Unlike other games that star dwarves, the focus here is firmly on their ability to thrive underground. There’s a war raging on the surface, but the entire dwarf ecosystem feels like it’s one giant NPC in that one – one that various stakeholders will come running to whenever they need something (very often, weapons). Your job is to get the most out of the soil beneath you, to constantly dig deeper for the most precious minerals, craft the most wonderful items from them, and to keep your dwarves safe while doing so.
Later in the game, as your base grows, you can start to automate processes, but for now this feels limited to things like putting in a conveyer belt and you can’t “train” your dwarves to automatically perform certain things – which Team17’s The Escapists does let you do with its monkeys. You can queue up assignments for a dwarf so there’s a bit of convenience there, but the dwarf AI sometimes feels like it doesn’t listen properly as well, so it’ll be interesting to see how this develops during early access.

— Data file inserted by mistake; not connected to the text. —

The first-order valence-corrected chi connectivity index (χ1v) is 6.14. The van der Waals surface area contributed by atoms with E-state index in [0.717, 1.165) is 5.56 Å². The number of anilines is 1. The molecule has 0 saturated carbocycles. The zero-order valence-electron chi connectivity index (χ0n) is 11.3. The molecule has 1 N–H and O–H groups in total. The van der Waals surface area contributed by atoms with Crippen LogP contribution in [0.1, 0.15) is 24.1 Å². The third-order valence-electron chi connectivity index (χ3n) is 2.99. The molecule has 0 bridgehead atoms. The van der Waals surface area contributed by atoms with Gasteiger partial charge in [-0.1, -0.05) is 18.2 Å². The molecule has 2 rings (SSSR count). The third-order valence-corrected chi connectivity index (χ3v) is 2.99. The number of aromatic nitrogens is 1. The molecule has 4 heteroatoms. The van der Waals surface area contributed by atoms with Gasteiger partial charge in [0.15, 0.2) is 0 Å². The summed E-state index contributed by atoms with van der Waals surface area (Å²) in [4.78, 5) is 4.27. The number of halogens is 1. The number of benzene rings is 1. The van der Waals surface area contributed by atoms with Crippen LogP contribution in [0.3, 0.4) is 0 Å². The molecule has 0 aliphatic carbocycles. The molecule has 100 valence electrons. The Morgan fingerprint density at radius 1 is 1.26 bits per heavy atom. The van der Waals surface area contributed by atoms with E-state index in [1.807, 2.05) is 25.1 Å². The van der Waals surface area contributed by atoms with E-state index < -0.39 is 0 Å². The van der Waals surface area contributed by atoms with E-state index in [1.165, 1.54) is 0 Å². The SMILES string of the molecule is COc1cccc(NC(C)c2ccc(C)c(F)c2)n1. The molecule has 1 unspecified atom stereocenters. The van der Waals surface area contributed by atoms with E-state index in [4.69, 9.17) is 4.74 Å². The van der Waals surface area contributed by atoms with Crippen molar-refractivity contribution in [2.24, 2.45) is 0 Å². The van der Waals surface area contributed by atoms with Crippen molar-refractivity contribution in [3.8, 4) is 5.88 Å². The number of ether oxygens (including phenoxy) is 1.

What does already become clear is that the dwarves in Hammerting have their own distinct personalities, skills, equipment and even family background, which feels unique to the genre and definitely adds flavor to the gameplay. Hopefully we’ll also see this reflected in more narrative content as time goes on, perhaps through echoes in the details of the war that’s happening up above. The game will be in Early Access for six months to a year, so we’re curious to see what’s next for Hammerting!